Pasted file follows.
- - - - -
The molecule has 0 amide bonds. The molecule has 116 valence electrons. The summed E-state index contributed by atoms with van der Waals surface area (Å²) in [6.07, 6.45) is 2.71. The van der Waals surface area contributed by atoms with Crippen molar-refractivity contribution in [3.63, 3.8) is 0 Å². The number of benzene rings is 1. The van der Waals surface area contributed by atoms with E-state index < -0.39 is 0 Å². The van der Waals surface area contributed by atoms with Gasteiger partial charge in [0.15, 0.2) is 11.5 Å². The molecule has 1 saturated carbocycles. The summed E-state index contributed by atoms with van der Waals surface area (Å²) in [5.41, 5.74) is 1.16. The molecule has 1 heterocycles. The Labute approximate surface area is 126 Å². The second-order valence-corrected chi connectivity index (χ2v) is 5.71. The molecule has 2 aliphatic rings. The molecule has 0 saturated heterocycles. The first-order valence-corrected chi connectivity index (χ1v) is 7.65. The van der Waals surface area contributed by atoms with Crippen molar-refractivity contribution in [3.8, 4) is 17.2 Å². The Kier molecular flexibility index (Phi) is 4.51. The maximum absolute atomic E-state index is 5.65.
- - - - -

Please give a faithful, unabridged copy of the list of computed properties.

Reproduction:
The molecule has 0 amide bonds. The molecule has 116 valence electrons. The summed E-state index contributed by atoms with van der Waals surface area (Å²) in [6.07, 6.45) is 2.71. The van der Waals surface area contributed by atoms with Crippen molar-refractivity contribution in [3.63, 3.8) is 0 Å². The number of benzene rings is 1. The van der Waals surface area contributed by atoms with E-state index < -0.39 is 0 Å². The van der Waals surface area contributed by atoms with Gasteiger partial charge in [0.15, 0.2) is 11.5 Å². The molecule has 1 saturated carbocycles. The summed E-state index contributed by atoms with van der Waals surface area (Å²) in [5.41, 5.74) is 1.16. The molecule has 1 heterocycles. The Labute approximate surface area is 126 Å². The second-order valence-corrected chi connectivity index (χ2v) is 5.71. The molecule has 2 aliphatic rings. The molecule has 0 saturated heterocycles. The first-order valence-corrected chi connectivity index (χ1v) is 7.65. The van der Waals surface area contributed by atoms with Crippen molar-refractivity contribution in [3.8, 4) is 17.2 Å². The Kier molecular flexibility index (Phi) is 4.51. The maximum absolute atomic E-state index is 5.65.